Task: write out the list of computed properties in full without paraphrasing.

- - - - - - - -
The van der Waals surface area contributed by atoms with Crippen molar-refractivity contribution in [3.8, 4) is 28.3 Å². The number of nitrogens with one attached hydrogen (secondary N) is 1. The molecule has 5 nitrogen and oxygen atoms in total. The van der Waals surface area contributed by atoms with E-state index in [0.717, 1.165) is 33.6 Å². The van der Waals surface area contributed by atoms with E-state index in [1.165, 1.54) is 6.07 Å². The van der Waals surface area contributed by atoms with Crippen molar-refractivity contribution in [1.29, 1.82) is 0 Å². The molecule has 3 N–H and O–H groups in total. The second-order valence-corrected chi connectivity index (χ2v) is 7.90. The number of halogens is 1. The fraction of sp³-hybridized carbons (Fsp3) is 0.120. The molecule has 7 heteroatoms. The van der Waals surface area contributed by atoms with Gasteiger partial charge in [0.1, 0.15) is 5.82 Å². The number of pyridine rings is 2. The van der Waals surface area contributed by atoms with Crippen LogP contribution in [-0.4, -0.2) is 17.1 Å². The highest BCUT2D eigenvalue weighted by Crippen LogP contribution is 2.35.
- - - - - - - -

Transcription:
The van der Waals surface area contributed by atoms with Crippen molar-refractivity contribution in [3.8, 4) is 28.3 Å². The number of nitrogens with one attached hydrogen (secondary N) is 1. The molecule has 5 nitrogen and oxygen atoms in total. The van der Waals surface area contributed by atoms with E-state index in [0.717, 1.165) is 33.6 Å². The van der Waals surface area contributed by atoms with E-state index in [1.165, 1.54) is 6.07 Å². The van der Waals surface area contributed by atoms with Crippen molar-refractivity contribution in [1.29, 1.82) is 0 Å². The molecule has 3 N–H and O–H groups in total. The second-order valence-corrected chi connectivity index (χ2v) is 7.90. The number of halogens is 1. The fraction of sp³-hybridized carbons (Fsp3) is 0.120. The molecule has 7 heteroatoms. The van der Waals surface area contributed by atoms with Gasteiger partial charge in [0.1, 0.15) is 5.82 Å². The number of pyridine rings is 2. The van der Waals surface area contributed by atoms with Crippen LogP contribution in [-0.4, -0.2) is 17.1 Å². The highest BCUT2D eigenvalue weighted by Crippen LogP contribution is 2.35.